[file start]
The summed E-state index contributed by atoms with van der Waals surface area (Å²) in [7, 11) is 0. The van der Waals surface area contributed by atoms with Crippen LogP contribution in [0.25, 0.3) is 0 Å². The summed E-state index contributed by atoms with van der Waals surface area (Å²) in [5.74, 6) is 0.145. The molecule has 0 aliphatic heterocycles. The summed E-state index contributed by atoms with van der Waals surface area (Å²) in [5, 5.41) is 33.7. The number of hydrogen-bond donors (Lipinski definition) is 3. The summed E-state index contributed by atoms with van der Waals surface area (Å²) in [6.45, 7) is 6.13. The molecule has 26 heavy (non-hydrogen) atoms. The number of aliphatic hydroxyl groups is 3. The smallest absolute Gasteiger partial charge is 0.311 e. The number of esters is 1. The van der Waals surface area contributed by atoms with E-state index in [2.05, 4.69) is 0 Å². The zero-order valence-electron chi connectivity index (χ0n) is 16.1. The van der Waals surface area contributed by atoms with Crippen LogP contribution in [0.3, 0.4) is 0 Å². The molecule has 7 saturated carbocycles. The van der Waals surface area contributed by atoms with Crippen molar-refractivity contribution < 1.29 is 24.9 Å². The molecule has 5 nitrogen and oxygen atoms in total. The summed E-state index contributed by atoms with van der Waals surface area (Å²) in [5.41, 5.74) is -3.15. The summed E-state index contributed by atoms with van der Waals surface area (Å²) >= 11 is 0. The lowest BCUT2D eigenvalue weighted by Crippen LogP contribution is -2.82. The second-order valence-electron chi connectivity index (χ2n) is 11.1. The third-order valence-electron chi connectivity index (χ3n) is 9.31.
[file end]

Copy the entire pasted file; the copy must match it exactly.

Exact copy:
The summed E-state index contributed by atoms with van der Waals surface area (Å²) in [7, 11) is 0. The van der Waals surface area contributed by atoms with Crippen LogP contribution in [0.25, 0.3) is 0 Å². The summed E-state index contributed by atoms with van der Waals surface area (Å²) in [5.74, 6) is 0.145. The molecule has 0 aliphatic heterocycles. The summed E-state index contributed by atoms with van der Waals surface area (Å²) in [5, 5.41) is 33.7. The number of hydrogen-bond donors (Lipinski definition) is 3. The summed E-state index contributed by atoms with van der Waals surface area (Å²) in [6.45, 7) is 6.13. The molecule has 26 heavy (non-hydrogen) atoms. The number of aliphatic hydroxyl groups is 3. The smallest absolute Gasteiger partial charge is 0.311 e. The number of esters is 1. The van der Waals surface area contributed by atoms with E-state index in [2.05, 4.69) is 0 Å². The zero-order valence-electron chi connectivity index (χ0n) is 16.1. The van der Waals surface area contributed by atoms with Crippen LogP contribution in [0.3, 0.4) is 0 Å². The molecule has 7 saturated carbocycles. The van der Waals surface area contributed by atoms with Crippen molar-refractivity contribution < 1.29 is 24.9 Å². The molecule has 5 nitrogen and oxygen atoms in total. The summed E-state index contributed by atoms with van der Waals surface area (Å²) in [5.41, 5.74) is -3.15. The summed E-state index contributed by atoms with van der Waals surface area (Å²) >= 11 is 0. The lowest BCUT2D eigenvalue weighted by Crippen LogP contribution is -2.82. The second-order valence-electron chi connectivity index (χ2n) is 11.1. The third-order valence-electron chi connectivity index (χ3n) is 9.31.